Monday, August 31, 2009

Hurricane Katrina, Four Years Later


In 2005, Hurricane Katrina devastated the property and lives of thousands of New Orleansiens. Indeed, 1,836 people died in the hurricane and subsequent flooding. Over 700,000 applications were made to FEMA for housing following the hurricane. Four years later, over 100,000 still live in the nearly 38,000 trailers provided by the government. There has been a lot of talk about security over the last eight years. Sadly the term has been largely applied to military preparations. Katrina was a poignant example of how government social security is absolutely necessary in any humane democracy where we have obligations to each other, not just to ourselves. That kind of humaneness and moral duty requires some financial sacrifice in the form of taxes. A private corporation can't provide this security. Who would pay for it but citizens, and their motive would be profit (sorry to even have to point this out, but extreme anti-government sentiments have recently reared their heads in the healthcare non-debate). IN addition, lack of resources or re-located resources in downsizing government, cutting taxes, cynically in the name of "security" was reportedly part of the reason the levees were not repaired and strong enought to protect thousands of citizens in New Orleans.
Let us have a moment of cyber silence for those who died, and those who are still suffering, their livelihoods, families, and possessions completely devastated by an act of nature and an act of government negligence (which many of us are complicit in, as we supported its ideologies).
Here's what I had to say about it three years ago:

"[Also appears atBlogcritics: http://blogcritics.org/archives/2006/08/30/042440.php]

copyright 2006 Jayson Harsin

One year after Hurricane Katrina, the mediated remembrance of that American political (as much as natural) disaster remains sadly selective and, well, typical. On Katrina's first anniversary, American media cheerfully circulate a renewed barrage of stories about glorious private generosity in a time of need; and hackneyed political slogans about security, freedom, duty, compassion, and an ownership society. Those who deliberately use such words are obviously cynical since they imply that democracy does not require careful discussion of complex and emotionally powerful words/ideas such as freedom and security, so they use them with clear consciences to gain consent for their own agendas.

The material insecurity of thousands of American citizens in New Orleans (representative of millions of others in that country and the world) so terribly evident in the images of floating bodies, on the one hand, and an exodus of SUVs, on the other, was the bitterest of ironies since it came at a time when political speech and news media inundated the American public with platitudes about national security and freedom. Recent attempts to exploit the occasion of the uncovered London bombing plan have generated a similar mediated political climate on Katrina's anniversary. Yet such powerful but contested words, as Abraham Lincoln noted, must in the name of ethics be defined and their competing interpretations discussed:

Here are two, not only different, but incompatible things, called by the same name—liberty. And it follows that each of the things is, by the respective parties, called by two different and incompatable names—liberty and tyranny.
The shepherd drives the wolf from the sheep’s throat, for which the sheep thanks the shepherd as a liberator, while the wolf denounces him for the same act as the destroyer of liberty, especially as the sheep was a black one. Plainly the sheep and the wolf are not agreed upon a definition of the word liberty. (Address at a Sanitary Fair, 1864)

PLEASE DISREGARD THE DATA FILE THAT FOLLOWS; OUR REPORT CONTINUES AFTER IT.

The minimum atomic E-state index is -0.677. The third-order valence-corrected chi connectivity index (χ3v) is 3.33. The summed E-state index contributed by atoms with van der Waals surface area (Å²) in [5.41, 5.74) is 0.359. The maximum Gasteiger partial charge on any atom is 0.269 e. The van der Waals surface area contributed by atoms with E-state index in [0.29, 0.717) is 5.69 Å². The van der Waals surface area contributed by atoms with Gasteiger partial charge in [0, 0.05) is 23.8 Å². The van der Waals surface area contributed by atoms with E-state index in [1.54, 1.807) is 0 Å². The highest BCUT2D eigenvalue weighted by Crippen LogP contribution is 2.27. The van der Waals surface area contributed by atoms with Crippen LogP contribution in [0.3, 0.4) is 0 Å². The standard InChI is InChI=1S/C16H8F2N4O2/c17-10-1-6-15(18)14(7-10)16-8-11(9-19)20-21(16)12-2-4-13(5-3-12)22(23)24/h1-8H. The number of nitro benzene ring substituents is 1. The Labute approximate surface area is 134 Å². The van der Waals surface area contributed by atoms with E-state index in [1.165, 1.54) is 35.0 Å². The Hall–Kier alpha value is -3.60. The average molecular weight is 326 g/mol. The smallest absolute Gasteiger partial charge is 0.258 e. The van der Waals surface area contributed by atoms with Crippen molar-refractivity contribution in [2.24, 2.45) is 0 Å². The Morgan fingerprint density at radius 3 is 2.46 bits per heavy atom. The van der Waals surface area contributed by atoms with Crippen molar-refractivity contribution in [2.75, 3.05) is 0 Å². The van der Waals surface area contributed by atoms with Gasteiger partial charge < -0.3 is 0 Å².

A year ago, it was obvious to many Americans (certainly to those waterlogged and praying on their rooftops for rescue of their bodies, since the material markers of their American dream were gone forever) that it was time for a re-thinking or rediscovery of security and government and citizen responsibility for the minimal wellbeing of all American citizens. This latter issue should not have to be argued here, but for those doubters, consider the caution of some of the world's greatest thinkers on the health of democratic republics. Katrina has everything to do with the health and future of American democracy as an example for the world.

Aristotle, for example, argued that it was in the interest of all that a democracy did not have great extremes in wealth (Politics 6.5, and discussed in relation to the founding of the U.S. by David Hopp): "Poverty is the cause of the defects of democracy. That is the reason why measures should be taken to ensure a permanent level of prosperity. "

He does not say that everyone should have the same amount of wealth, but just that great extremes are dangerous to the health of democracy, since they produce envy, faction, hate, and possibly even revolution. Ironically, George W. Bush has even unwittingly acknowledged this truth, applying it to Iraq and not to his own country:

I believe that God has planted in every human heart the desire to live in freedom. And even when that desire is crushed by tyranny for decades, it will rise again. As long as the Middle East remains a place of tyranny and despair and anger, it will continue to produce men and movements that threaten the safety of America and our friends. (State of the Union Address 2004)
America is a great force for freedom and prosperity. Yet our greatness is not measured in power or luxuries, but by who we are and how we treat one another. So we strive to be a compassionate, decent, hopeful society. (State of the Union Address, 2006; See Also Second Inaugural)
One of the greatest leaders in the history of democracy, the Athenian Pericles, went so far as to argue that this kind of equality and commitment to one another in a democracy even made its armies more formidable, as they had so much more to lose, unlike those forced to fight for regimes with huge discrepancies in power. One might recall this, too, as over 2,600 young Americans have now died and nearly 20,000 have been wounded in Iraq in the name of the duty to spread freedom and to insure American security by pre-empting terrorism.